Archive for the ‘Farm – Barn’ Category
Even though I’ve got photo editing software that puts this effect on any photo, the following are real, undoctored photos.
The view out the kitchen window looking towards the doghouse and barn.
A maple tree in the front yard.
The detached garage. Everything is shut down this morning because of the ice.
I was hoping for a power blip or two as I finally broke down and bought a UPS (uninterruptible power supply) this week so the computer would work through power blinks and shut down properly during an extended outage with battery back-up.
The barn in fall. No other comment needed.
With Claire home only a few days between her summer at Wolf Ridge on the Superior coast and starting school, we thought we should try to get a few family photos.
First, the big picture.
Another classic turn of the century barn was put to rest. This is what the place where the barn used to be three days ago looks like now.
Usually it’s the same story – some equipment comes, digs a big hole, pushes the destroyed barn into the hole, covers it up, and then corn/beans are planted on top of it.
In the fifteen of so years we’ve been here, this is the sixth barn within two mile of our place to lose the turn of the century barn.
We awoke to a few inches of very heavy snow with a thick layer of slush underneath.
It’s the kind of snow that tends to swoosh off the barn in one giant slide.
It’s also the kind that isn’t fun to drive in. Emma needed to be to school early, so she was off before the roads were plowed. The road had three ruts, with each lane sharing the common center rut – a semi-truck approached and as she moved over into the deep slush and the semi blinded her with a windshield full of slush, she lost control and avoided a car traveling behind the semi and ended up resting in the ditch – thankful that she didn’t collide with the oncoming car or roll as she traveled down the steep ditch. She wasn’t the only one as there were 4 vehicles in the ditch on the way to town, including a jeep that had rolled.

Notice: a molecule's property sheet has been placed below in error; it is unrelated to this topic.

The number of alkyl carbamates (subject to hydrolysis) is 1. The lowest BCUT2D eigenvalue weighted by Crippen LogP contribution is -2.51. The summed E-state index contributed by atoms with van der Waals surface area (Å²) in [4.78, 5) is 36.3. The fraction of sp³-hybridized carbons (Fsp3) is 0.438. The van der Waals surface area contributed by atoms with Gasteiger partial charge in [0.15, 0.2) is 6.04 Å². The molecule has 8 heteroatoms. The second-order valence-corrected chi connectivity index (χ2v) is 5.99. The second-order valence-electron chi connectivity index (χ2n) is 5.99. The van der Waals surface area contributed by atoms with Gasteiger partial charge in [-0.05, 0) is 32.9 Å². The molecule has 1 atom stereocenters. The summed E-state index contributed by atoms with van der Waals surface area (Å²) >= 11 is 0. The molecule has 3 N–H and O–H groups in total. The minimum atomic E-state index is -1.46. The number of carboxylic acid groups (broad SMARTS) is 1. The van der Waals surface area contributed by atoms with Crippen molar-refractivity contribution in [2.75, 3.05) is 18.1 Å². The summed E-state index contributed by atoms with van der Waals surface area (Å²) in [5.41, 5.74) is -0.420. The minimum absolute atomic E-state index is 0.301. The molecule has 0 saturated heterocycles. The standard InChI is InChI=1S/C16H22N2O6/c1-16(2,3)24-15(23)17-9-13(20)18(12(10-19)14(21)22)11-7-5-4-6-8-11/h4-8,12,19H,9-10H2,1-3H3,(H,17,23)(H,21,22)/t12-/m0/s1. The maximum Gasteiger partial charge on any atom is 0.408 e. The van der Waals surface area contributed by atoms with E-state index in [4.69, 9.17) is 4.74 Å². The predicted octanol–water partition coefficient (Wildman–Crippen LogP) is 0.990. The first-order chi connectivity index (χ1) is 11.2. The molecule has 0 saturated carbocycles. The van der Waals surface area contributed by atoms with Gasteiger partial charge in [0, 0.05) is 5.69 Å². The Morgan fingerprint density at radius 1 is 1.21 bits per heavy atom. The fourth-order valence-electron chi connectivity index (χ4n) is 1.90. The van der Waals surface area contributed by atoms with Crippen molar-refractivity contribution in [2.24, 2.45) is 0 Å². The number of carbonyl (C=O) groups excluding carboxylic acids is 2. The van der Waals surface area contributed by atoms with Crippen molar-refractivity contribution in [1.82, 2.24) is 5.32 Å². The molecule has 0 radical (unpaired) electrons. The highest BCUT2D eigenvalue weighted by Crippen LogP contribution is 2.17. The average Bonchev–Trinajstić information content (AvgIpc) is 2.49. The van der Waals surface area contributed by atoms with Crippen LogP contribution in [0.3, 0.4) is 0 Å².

A beautiful frosty morning greeted us today!
I’m pleased there’s just enough snow to cover the ground for a white Christmas and insulate the ground, but not so much that I’ve had to spend hours moving it.
I absolutely adore the weathervane/lightning rods on the barn.
I especially like the round blue and white glass balls. This is a view straight up the barn roof.
We had a spectacular show Friday night as the second round of storms for the day passed by to the east. A nice field of mammatus clouds developed.
I went out anticipating that the thunderheads to the east might have some interesting illumination from the setting sun to the west, but was very pleased to see these clouds and watch as the grew and developed.
The following bit of information is condensed from Wikipedia: Mammatus are most often associated with the anvil cloud that extends from a cumulonimbus (thunderheads). Mammatus are often indicative of a particularly strong storm or maybe even a tornadic storm. These tend to form more often during warm months and are most common over the midwest and eastern portions of the United States.